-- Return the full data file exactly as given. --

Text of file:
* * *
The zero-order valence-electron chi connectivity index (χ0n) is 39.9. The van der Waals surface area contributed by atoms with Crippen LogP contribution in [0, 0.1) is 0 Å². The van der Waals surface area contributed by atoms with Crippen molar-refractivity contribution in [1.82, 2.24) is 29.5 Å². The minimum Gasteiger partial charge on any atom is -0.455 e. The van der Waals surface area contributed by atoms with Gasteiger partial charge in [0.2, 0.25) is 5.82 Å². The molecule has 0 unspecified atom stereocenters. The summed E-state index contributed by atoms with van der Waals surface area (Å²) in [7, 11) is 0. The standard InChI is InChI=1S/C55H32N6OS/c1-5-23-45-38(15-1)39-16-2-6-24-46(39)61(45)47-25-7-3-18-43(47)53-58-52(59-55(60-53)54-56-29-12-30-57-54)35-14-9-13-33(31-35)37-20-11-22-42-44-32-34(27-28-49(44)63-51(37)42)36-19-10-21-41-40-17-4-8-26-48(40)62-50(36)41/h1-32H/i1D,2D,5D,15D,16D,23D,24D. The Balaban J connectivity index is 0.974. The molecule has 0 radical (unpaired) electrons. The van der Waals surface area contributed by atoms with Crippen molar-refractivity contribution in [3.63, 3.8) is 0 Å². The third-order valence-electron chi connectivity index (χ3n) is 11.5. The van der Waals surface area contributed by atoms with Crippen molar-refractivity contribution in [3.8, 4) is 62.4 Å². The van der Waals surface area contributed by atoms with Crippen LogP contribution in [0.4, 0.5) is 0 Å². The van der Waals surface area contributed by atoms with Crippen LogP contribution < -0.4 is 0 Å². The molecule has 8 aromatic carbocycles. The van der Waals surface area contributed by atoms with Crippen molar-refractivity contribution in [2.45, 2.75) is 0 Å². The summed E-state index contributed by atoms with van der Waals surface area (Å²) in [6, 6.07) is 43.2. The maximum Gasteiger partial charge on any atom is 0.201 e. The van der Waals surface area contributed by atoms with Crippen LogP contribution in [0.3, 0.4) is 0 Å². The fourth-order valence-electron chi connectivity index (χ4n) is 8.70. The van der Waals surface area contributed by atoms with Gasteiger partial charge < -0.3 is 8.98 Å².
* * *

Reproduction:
The zero-order valence-electron chi connectivity index (χ0n) is 39.9. The van der Waals surface area contributed by atoms with Crippen LogP contribution in [0, 0.1) is 0 Å². The van der Waals surface area contributed by atoms with Crippen molar-refractivity contribution in [1.82, 2.24) is 29.5 Å². The minimum Gasteiger partial charge on any atom is -0.455 e. The van der Waals surface area contributed by atoms with Gasteiger partial charge in [0.2, 0.25) is 5.82 Å². The molecule has 0 unspecified atom stereocenters. The summed E-state index contributed by atoms with van der Waals surface area (Å²) in [7, 11) is 0. The standard InChI is InChI=1S/C55H32N6OS/c1-5-23-45-38(15-1)39-16-2-6-24-46(39)61(45)47-25-7-3-18-43(47)53-58-52(59-55(60-53)54-56-29-12-30-57-54)35-14-9-13-33(31-35)37-20-11-22-42-44-32-34(27-28-49(44)63-51(37)42)36-19-10-21-41-40-17-4-8-26-48(40)62-50(36)41/h1-32H/i1D,2D,5D,15D,16D,23D,24D. The Balaban J connectivity index is 0.974. The molecule has 0 radical (unpaired) electrons. The van der Waals surface area contributed by atoms with Crippen molar-refractivity contribution in [3.63, 3.8) is 0 Å². The third-order valence-electron chi connectivity index (χ3n) is 11.5. The van der Waals surface area contributed by atoms with Crippen molar-refractivity contribution in [3.8, 4) is 62.4 Å². The van der Waals surface area contributed by atoms with Crippen LogP contribution in [0.4, 0.5) is 0 Å². The van der Waals surface area contributed by atoms with Crippen LogP contribution < -0.4 is 0 Å². The molecule has 8 aromatic carbocycles. The van der Waals surface area contributed by atoms with Crippen molar-refractivity contribution in [2.45, 2.75) is 0 Å². The summed E-state index contributed by atoms with van der Waals surface area (Å²) in [6, 6.07) is 43.2. The maximum Gasteiger partial charge on any atom is 0.201 e. The van der Waals surface area contributed by atoms with Crippen LogP contribution in [0.3, 0.4) is 0 Å². The fourth-order valence-electron chi connectivity index (χ4n) is 8.70. The van der Waals surface area contributed by atoms with Gasteiger partial charge < -0.3 is 8.98 Å².